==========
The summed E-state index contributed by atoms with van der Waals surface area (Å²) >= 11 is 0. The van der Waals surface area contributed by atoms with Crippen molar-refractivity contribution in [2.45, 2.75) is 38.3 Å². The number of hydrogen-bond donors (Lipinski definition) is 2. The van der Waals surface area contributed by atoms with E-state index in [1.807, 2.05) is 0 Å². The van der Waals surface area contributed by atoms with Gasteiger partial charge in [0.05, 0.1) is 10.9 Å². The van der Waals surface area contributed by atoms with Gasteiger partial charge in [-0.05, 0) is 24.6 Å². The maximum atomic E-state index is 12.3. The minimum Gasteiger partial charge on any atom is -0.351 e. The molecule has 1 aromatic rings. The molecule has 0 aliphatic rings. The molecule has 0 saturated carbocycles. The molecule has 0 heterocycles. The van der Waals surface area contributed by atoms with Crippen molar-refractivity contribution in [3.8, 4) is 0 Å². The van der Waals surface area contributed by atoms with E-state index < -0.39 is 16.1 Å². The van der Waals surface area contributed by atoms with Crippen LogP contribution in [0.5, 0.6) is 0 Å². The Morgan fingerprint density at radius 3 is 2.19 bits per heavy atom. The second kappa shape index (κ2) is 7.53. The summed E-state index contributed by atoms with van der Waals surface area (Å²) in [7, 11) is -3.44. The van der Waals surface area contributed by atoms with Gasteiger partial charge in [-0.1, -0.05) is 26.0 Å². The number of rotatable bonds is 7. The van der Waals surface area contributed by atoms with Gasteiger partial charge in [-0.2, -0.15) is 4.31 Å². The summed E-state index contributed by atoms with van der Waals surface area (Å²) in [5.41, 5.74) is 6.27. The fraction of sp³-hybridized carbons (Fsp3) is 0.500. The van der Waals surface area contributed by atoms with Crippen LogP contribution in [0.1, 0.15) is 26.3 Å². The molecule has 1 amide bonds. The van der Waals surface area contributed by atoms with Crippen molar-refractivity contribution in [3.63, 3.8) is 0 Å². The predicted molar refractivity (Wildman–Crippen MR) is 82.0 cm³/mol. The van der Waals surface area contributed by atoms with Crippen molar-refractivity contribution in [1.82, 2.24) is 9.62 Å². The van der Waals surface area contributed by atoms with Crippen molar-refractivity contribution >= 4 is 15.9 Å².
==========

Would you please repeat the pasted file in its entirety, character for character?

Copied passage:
The summed E-state index contributed by atoms with van der Waals surface area (Å²) >= 11 is 0. The van der Waals surface area contributed by atoms with Crippen molar-refractivity contribution in [2.45, 2.75) is 38.3 Å². The number of hydrogen-bond donors (Lipinski definition) is 2. The van der Waals surface area contributed by atoms with E-state index in [1.807, 2.05) is 0 Å². The van der Waals surface area contributed by atoms with Gasteiger partial charge in [0.05, 0.1) is 10.9 Å². The van der Waals surface area contributed by atoms with Gasteiger partial charge in [-0.05, 0) is 24.6 Å². The maximum atomic E-state index is 12.3. The minimum Gasteiger partial charge on any atom is -0.351 e. The molecule has 1 aromatic rings. The molecule has 0 aliphatic rings. The molecule has 0 saturated carbocycles. The molecule has 0 heterocycles. The van der Waals surface area contributed by atoms with Crippen molar-refractivity contribution in [3.8, 4) is 0 Å². The van der Waals surface area contributed by atoms with E-state index < -0.39 is 16.1 Å². The van der Waals surface area contributed by atoms with Crippen LogP contribution in [0.5, 0.6) is 0 Å². The Morgan fingerprint density at radius 3 is 2.19 bits per heavy atom. The second kappa shape index (κ2) is 7.53. The summed E-state index contributed by atoms with van der Waals surface area (Å²) in [7, 11) is -3.44. The van der Waals surface area contributed by atoms with Gasteiger partial charge in [-0.1, -0.05) is 26.0 Å². The number of rotatable bonds is 7. The van der Waals surface area contributed by atoms with Gasteiger partial charge in [-0.2, -0.15) is 4.31 Å². The summed E-state index contributed by atoms with van der Waals surface area (Å²) in [5.41, 5.74) is 6.27. The fraction of sp³-hybridized carbons (Fsp3) is 0.500. The van der Waals surface area contributed by atoms with Crippen LogP contribution in [0.1, 0.15) is 26.3 Å². The molecule has 1 amide bonds. The van der Waals surface area contributed by atoms with Crippen molar-refractivity contribution in [3.63, 3.8) is 0 Å². The predicted molar refractivity (Wildman–Crippen MR) is 82.0 cm³/mol. The van der Waals surface area contributed by atoms with Crippen molar-refractivity contribution in [1.82, 2.24) is 9.62 Å². The van der Waals surface area contributed by atoms with Crippen molar-refractivity contribution >= 4 is 15.9 Å².